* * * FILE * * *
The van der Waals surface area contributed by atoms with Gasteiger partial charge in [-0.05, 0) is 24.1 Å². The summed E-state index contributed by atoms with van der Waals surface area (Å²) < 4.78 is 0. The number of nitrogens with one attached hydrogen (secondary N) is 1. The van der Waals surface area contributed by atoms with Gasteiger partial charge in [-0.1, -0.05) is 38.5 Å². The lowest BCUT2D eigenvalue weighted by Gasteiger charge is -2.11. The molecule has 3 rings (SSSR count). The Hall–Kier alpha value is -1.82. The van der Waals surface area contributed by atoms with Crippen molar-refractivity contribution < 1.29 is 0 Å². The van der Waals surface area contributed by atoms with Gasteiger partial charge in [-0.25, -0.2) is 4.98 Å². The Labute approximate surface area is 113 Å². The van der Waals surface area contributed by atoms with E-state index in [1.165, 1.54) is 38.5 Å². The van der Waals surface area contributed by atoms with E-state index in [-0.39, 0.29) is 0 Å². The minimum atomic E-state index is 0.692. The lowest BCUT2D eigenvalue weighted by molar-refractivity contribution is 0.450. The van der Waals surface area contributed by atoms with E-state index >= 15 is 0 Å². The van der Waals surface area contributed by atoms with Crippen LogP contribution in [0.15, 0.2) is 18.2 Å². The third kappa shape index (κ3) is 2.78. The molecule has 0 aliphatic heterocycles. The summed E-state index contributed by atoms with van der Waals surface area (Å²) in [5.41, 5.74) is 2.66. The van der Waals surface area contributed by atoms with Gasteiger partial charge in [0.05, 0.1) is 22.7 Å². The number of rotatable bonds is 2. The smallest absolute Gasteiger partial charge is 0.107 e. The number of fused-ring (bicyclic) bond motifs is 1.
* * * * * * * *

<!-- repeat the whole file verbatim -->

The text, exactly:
The van der Waals surface area contributed by atoms with Gasteiger partial charge in [-0.05, 0) is 24.1 Å². The summed E-state index contributed by atoms with van der Waals surface area (Å²) < 4.78 is 0. The number of nitrogens with one attached hydrogen (secondary N) is 1. The van der Waals surface area contributed by atoms with Gasteiger partial charge in [-0.1, -0.05) is 38.5 Å². The lowest BCUT2D eigenvalue weighted by Gasteiger charge is -2.11. The molecule has 3 rings (SSSR count). The Hall–Kier alpha value is -1.82. The van der Waals surface area contributed by atoms with Crippen molar-refractivity contribution < 1.29 is 0 Å². The van der Waals surface area contributed by atoms with Gasteiger partial charge in [-0.25, -0.2) is 4.98 Å². The Labute approximate surface area is 113 Å². The van der Waals surface area contributed by atoms with E-state index in [1.165, 1.54) is 38.5 Å². The van der Waals surface area contributed by atoms with E-state index in [-0.39, 0.29) is 0 Å². The minimum atomic E-state index is 0.692. The lowest BCUT2D eigenvalue weighted by molar-refractivity contribution is 0.450. The van der Waals surface area contributed by atoms with E-state index >= 15 is 0 Å². The van der Waals surface area contributed by atoms with Crippen LogP contribution in [0.15, 0.2) is 18.2 Å². The third kappa shape index (κ3) is 2.78. The molecule has 0 aliphatic heterocycles. The summed E-state index contributed by atoms with van der Waals surface area (Å²) in [5.41, 5.74) is 2.66. The van der Waals surface area contributed by atoms with Gasteiger partial charge in [0.05, 0.1) is 22.7 Å². The number of rotatable bonds is 2. The smallest absolute Gasteiger partial charge is 0.107 e. The number of fused-ring (bicyclic) bond motifs is 1.